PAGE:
Saving water saves energy, too. So, if you learn some new habits and invest in efficient plumbing fixtures and appliances, you’ll see a return on your water bill and your energy bill.
How Energy and Water are Linked
Twenty percent of all of the electricity use in California, and 30 percent of all of natural gas use, is related to water. You might think it’s because we pump water from northern California to Southern California and over the Tehachapi Mountains. But it’s not. The largest share of that energy use is in our homes. So, when we save water, we save energy.
Where Water-Related Energy Use Occurs
Moving Water Across the State
Urban Water Utilities
Heating Water in Our Homes
Industrial Water Use
Saving Starts With Good Habits
It takes a little effort to start a good habit, but it won’t be long before you do the right thing without even thinking about it.
How to Save 2.5 Gallons per Minute
(That’s the flow rate of most faucets)
Turn off the water while brushing your teeth.
Chill a pitcher of drinking water in the refrigerator instead of running water until it cools.
Scrape dirty dishes instead of rinsing them.
Turn off the water while shaving.
Don’t thaw frozen foods with running water.
Don’t leave the water running when rinsing washed dishes.
Take a shorter shower.
Fill the sink to wash produce, instead of using running water.
Save Water Every Time . . .
Save up to 5 gallons per flush every time you don’t use your toilet as a wastebasket.
Save up to 4.5 gallons each time you don’t use the dishwasher — only wash full loads.
Save up to 50 gallons every time you don’t do a load of laundry — only wash full loads.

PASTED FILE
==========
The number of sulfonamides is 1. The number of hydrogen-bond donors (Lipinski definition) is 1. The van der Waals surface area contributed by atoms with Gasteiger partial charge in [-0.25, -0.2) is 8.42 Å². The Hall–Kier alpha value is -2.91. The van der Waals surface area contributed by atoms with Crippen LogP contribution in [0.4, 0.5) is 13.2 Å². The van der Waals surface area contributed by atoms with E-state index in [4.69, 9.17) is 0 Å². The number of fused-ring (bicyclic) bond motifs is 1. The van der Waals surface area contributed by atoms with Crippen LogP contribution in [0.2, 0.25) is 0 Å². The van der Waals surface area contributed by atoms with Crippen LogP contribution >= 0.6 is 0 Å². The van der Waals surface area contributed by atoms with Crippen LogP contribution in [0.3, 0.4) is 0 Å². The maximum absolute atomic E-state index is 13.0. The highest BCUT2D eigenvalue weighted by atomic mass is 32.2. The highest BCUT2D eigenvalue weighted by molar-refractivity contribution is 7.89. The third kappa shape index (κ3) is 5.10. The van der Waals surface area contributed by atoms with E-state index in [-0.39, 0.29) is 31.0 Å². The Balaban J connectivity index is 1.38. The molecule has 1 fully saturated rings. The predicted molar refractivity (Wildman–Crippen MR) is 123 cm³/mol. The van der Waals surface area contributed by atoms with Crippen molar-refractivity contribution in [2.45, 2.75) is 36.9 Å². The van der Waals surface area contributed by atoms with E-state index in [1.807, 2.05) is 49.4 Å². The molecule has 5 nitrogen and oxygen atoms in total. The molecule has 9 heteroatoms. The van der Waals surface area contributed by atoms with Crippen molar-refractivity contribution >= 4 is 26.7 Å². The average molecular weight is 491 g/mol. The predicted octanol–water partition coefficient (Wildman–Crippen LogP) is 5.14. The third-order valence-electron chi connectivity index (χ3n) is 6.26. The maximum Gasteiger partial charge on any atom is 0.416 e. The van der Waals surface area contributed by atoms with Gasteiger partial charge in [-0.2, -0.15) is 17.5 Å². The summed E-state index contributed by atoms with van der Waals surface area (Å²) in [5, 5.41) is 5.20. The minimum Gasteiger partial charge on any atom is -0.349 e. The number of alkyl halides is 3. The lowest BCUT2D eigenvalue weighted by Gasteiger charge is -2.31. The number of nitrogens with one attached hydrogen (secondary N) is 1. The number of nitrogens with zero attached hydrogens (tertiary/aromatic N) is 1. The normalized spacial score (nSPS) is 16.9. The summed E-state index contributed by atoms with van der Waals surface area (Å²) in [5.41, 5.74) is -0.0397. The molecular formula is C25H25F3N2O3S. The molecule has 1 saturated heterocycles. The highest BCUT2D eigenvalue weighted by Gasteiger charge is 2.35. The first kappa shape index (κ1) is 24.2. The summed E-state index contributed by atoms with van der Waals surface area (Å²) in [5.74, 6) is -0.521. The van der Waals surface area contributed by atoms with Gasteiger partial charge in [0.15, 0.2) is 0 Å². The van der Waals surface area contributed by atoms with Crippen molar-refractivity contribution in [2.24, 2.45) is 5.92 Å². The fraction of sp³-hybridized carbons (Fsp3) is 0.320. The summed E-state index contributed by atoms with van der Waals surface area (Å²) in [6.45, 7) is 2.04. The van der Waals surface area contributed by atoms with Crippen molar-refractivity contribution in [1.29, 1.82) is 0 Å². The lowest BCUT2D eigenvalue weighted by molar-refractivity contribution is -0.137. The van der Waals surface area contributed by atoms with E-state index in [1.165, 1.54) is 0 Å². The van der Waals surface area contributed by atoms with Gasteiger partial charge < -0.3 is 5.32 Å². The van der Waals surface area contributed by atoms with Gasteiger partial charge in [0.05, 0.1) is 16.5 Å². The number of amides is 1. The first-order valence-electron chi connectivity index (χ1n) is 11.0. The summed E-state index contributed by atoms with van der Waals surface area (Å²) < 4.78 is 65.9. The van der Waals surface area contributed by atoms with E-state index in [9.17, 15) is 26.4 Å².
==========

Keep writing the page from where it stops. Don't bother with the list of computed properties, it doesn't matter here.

Good Plumbing Fixtures are Essential
If you have old plumbing fixtures in your home, replacing them with new, WaterSense labeled fixtures could save a lot of water. WaterSense is a partnership between manufacturers and the Environmental Protection Agency to improve water efficiency. Look for this label when shopping for plumbing fixtures and look below to see how much more efficient the new fixtures are. Look for available rebates, too.
GPF = Gallons per Flush
1.28 Gallons per Flush/ 2011
1.6 / 1992
5.0 / 1975
GPM = Gallons per Minute
2.0 Gallons per Minute / 2011
2.5 / 2009
3.5 / 1975
GPM = Gallons per Minute
1.5 Gallons per Minute / 2011
2.2 / 2009
2.5 / 1975
The Quick Fix for Faucets
Purchase aerators with a flow rate of just 1.5 or 2.0 gallons per minute at your local hardware store. Then unscrew the tip of each of your faucets, being careful not to scratch the chrome, and replace the old aerators with the new ones. It’s easy to do and you’ll save water by the minute.
Good Appliances are a Good Investment
Energy Star is a partnership between the U.S. Department of Energy and the Environmental Protection Agency to make appliances and other products energy efficient. Appliances that have an Energy Star label are also the most water efficient products on the market. Look below at how water efficiency has improved over the years. Look for available rebates, too.
GPC = Gallons per Cycle
4.25 Gallons per Cycle / 2012
5.8 / 2009
16 / 1994
GPCF = Gallons per Cubic Foot*
6.0 Gallons per Cubic Foot of Capacity / 2011
8.5 / 2009
15 / 1992
* Most clothes washers have 3-4 cubic feet of capacity.
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